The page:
Have Your Tea and Eat It Too

Teas are essentially no different than spices—they are dried, concentrated bits of flavor. Some are herbal, some are sweet and some are smokey but they can all add a really unexpected, interesting note to your next baking project. Here's a first recipe to get you started on this exciting culinary adventure.


Kaapstad Cake


1 cups granulated sugar
7 tablespoons butter, softened
1 large egg
1 2/3 cups cake flour
1 tsp baking powder
1/2 tsp salt
1/4 cup 2% milk
1/4 cup strong Kapstaad Tea
1 tsp grated orange rind
1 tsp almond or vanilla extract
2 large egg whites

Preheat oven to 350ºF and prepare baking pan by spraying with non stick spray or coating with butter.

To prepare the cake, place the granulated sugar and butter in a large bowl, and beat with a mixer at high speed until well-blended. Add the egg, beating well. Combine cake flour, baking powder, and salt in a bowl, stirring well with a whisk. Add the flour mixture to the sugar mixture alternately with the milk and tea, beginning and ending with flour mixture. Stir in rind and extract.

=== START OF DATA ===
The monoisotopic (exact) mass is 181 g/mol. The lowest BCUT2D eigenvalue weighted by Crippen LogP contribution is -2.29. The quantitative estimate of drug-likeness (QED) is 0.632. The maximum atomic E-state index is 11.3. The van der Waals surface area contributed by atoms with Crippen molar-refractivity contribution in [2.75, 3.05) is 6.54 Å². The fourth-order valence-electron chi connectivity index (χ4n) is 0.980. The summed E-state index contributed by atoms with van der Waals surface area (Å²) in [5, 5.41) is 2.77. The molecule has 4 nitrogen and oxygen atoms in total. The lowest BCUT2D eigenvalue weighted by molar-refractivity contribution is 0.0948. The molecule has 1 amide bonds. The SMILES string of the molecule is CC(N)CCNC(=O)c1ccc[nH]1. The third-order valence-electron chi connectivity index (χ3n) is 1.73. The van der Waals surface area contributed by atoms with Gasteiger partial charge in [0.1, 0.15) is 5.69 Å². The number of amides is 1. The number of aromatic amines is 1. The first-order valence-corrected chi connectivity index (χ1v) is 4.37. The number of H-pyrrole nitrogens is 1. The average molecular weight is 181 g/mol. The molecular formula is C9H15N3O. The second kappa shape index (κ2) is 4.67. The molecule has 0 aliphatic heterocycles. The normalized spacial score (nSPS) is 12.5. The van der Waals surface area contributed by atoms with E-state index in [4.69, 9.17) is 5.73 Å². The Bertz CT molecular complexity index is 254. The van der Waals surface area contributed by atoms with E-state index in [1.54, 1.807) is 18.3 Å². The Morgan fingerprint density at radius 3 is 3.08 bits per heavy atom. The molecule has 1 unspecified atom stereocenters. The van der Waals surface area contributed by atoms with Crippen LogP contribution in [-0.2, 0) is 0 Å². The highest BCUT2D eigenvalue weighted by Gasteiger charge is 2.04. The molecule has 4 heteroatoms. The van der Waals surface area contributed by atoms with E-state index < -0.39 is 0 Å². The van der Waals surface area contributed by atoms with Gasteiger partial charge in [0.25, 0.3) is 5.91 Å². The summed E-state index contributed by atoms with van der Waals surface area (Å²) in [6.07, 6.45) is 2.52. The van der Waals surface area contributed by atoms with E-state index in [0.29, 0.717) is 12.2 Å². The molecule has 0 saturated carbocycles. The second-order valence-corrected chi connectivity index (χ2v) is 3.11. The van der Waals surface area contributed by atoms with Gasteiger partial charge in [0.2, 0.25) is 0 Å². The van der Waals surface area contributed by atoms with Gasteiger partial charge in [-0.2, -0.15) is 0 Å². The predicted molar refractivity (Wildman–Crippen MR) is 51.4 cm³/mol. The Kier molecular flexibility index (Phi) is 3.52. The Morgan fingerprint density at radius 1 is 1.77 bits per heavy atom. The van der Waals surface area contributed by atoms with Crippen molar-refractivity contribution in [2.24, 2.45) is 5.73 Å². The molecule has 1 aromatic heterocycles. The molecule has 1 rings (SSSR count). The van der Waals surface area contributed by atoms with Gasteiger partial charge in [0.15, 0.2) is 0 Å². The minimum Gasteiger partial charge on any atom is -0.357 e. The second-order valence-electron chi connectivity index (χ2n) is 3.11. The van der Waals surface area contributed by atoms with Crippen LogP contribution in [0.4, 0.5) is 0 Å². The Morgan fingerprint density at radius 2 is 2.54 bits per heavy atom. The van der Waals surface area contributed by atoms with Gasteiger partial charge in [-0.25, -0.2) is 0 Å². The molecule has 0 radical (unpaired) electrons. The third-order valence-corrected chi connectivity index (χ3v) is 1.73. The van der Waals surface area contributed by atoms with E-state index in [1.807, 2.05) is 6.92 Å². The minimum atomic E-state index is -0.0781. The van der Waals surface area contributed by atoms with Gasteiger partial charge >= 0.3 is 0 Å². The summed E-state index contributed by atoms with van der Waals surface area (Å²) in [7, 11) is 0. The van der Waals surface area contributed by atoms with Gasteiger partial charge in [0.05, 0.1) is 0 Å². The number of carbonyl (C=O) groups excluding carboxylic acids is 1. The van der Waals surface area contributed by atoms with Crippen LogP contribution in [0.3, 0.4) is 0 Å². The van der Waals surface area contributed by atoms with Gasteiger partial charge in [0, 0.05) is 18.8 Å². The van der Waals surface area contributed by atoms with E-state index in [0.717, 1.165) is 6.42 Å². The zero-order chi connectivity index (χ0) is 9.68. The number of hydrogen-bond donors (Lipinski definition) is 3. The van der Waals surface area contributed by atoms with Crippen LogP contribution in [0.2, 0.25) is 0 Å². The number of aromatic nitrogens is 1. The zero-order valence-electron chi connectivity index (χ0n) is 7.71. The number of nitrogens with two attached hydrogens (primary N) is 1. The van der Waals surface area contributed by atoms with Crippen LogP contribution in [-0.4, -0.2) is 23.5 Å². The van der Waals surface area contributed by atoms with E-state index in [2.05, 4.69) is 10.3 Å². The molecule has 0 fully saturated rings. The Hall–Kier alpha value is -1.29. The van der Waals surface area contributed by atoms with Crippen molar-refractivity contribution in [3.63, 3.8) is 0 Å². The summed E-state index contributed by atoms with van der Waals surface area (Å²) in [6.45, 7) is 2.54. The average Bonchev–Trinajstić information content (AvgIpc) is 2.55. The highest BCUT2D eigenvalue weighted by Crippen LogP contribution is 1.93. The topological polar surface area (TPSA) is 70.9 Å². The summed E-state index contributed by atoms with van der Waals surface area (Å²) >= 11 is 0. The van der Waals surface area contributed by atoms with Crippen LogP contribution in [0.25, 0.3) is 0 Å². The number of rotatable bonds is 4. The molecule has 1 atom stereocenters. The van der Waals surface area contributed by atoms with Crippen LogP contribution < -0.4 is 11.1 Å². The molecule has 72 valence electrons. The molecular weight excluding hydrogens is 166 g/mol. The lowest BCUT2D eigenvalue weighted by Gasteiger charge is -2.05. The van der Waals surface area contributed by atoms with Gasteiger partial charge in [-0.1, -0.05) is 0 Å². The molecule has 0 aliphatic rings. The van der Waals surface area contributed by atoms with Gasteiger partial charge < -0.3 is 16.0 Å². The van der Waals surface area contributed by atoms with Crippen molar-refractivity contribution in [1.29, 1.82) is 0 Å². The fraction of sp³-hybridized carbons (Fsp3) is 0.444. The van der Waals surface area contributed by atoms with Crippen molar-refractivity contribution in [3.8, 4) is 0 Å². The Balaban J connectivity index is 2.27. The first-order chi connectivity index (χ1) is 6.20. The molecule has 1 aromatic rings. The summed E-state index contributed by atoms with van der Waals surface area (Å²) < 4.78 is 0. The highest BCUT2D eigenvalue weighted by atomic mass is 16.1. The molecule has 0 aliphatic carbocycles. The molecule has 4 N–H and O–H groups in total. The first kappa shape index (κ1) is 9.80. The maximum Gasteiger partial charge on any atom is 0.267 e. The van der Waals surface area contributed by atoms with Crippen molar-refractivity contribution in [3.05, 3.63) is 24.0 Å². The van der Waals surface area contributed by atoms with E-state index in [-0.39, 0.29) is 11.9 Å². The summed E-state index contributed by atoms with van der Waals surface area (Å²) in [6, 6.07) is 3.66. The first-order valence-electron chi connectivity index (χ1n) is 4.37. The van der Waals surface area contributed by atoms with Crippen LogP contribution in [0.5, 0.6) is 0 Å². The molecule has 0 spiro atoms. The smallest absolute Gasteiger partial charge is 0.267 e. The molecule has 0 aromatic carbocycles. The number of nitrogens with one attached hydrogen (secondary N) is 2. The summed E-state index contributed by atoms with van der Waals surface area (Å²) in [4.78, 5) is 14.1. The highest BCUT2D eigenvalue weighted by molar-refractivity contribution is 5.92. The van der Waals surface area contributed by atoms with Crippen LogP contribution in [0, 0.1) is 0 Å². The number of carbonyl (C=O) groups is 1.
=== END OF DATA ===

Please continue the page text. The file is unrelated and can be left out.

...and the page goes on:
Beat the egg whites with a mixer at high speed until stiff peaks form using clean, dry beaters (do not over beat). Fold egg whites into batter; pour batter into an 8 x 4-inch loaf pan coated with cooking spray. Bake at 350° for 50 minutes or until a wooden pick inserted in center comes out clean. Cool in pan for 10 minutes on a wire rack, and remove from pan. Cool completely on wire rack.

To prepare the glaze, combine the powdered sugar, tea, and juice in a small bowl. Poke holes in top of cake using a skewer; drizzle glaze over cake.


1–1.5 cups confectioners's sugar (slowly add sugar until desired consistancy is acheived)
1 Tbsp orange juice
1 Tbsp brewed Kapstaad tea
Zest from 4 oranges

 Kaapstad Tea

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